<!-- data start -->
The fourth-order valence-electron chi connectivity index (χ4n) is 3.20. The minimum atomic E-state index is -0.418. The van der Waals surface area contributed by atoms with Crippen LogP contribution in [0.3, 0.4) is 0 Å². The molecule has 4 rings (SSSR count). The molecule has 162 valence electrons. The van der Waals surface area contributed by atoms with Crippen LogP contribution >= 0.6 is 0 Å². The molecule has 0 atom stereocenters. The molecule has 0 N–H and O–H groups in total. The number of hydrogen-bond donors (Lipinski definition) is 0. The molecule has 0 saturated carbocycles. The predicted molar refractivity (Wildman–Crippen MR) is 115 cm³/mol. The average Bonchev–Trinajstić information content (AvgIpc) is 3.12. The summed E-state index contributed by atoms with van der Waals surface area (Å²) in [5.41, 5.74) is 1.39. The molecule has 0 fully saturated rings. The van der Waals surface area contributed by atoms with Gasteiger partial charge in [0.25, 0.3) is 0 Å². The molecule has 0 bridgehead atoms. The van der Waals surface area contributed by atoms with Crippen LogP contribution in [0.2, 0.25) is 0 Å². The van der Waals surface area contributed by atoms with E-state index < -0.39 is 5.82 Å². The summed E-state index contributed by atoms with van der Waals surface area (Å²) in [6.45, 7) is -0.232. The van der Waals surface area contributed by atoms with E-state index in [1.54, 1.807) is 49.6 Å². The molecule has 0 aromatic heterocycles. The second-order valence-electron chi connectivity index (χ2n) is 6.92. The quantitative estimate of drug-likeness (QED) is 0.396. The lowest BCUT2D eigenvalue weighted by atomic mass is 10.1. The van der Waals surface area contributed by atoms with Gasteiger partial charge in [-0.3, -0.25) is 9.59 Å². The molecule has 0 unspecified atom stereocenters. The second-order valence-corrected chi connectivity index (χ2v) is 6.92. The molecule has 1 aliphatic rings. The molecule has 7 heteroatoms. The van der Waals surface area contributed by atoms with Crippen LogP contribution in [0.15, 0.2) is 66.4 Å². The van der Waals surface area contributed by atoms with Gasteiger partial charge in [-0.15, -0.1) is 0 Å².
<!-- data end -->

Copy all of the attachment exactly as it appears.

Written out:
The fourth-order valence-electron chi connectivity index (χ4n) is 3.20. The minimum atomic E-state index is -0.418. The van der Waals surface area contributed by atoms with Crippen LogP contribution in [0.3, 0.4) is 0 Å². The molecule has 4 rings (SSSR count). The molecule has 162 valence electrons. The van der Waals surface area contributed by atoms with Crippen LogP contribution >= 0.6 is 0 Å². The molecule has 0 atom stereocenters. The molecule has 0 N–H and O–H groups in total. The number of hydrogen-bond donors (Lipinski definition) is 0. The molecule has 0 saturated carbocycles. The predicted molar refractivity (Wildman–Crippen MR) is 115 cm³/mol. The average Bonchev–Trinajstić information content (AvgIpc) is 3.12. The summed E-state index contributed by atoms with van der Waals surface area (Å²) in [5.41, 5.74) is 1.39. The molecule has 0 fully saturated rings. The van der Waals surface area contributed by atoms with Gasteiger partial charge in [0.25, 0.3) is 0 Å². The molecule has 0 bridgehead atoms. The van der Waals surface area contributed by atoms with Crippen LogP contribution in [0.2, 0.25) is 0 Å². The van der Waals surface area contributed by atoms with E-state index < -0.39 is 5.82 Å². The summed E-state index contributed by atoms with van der Waals surface area (Å²) in [6.45, 7) is -0.232. The van der Waals surface area contributed by atoms with E-state index in [1.54, 1.807) is 49.6 Å². The molecule has 0 aromatic heterocycles. The second-order valence-electron chi connectivity index (χ2n) is 6.92. The quantitative estimate of drug-likeness (QED) is 0.396. The lowest BCUT2D eigenvalue weighted by atomic mass is 10.1. The van der Waals surface area contributed by atoms with Gasteiger partial charge in [-0.3, -0.25) is 9.59 Å². The molecule has 0 unspecified atom stereocenters. The second-order valence-corrected chi connectivity index (χ2v) is 6.92. The molecule has 1 aliphatic rings. The molecule has 7 heteroatoms. The van der Waals surface area contributed by atoms with Crippen LogP contribution in [0.15, 0.2) is 66.4 Å². The van der Waals surface area contributed by atoms with Gasteiger partial charge in [-0.15, -0.1) is 0 Å².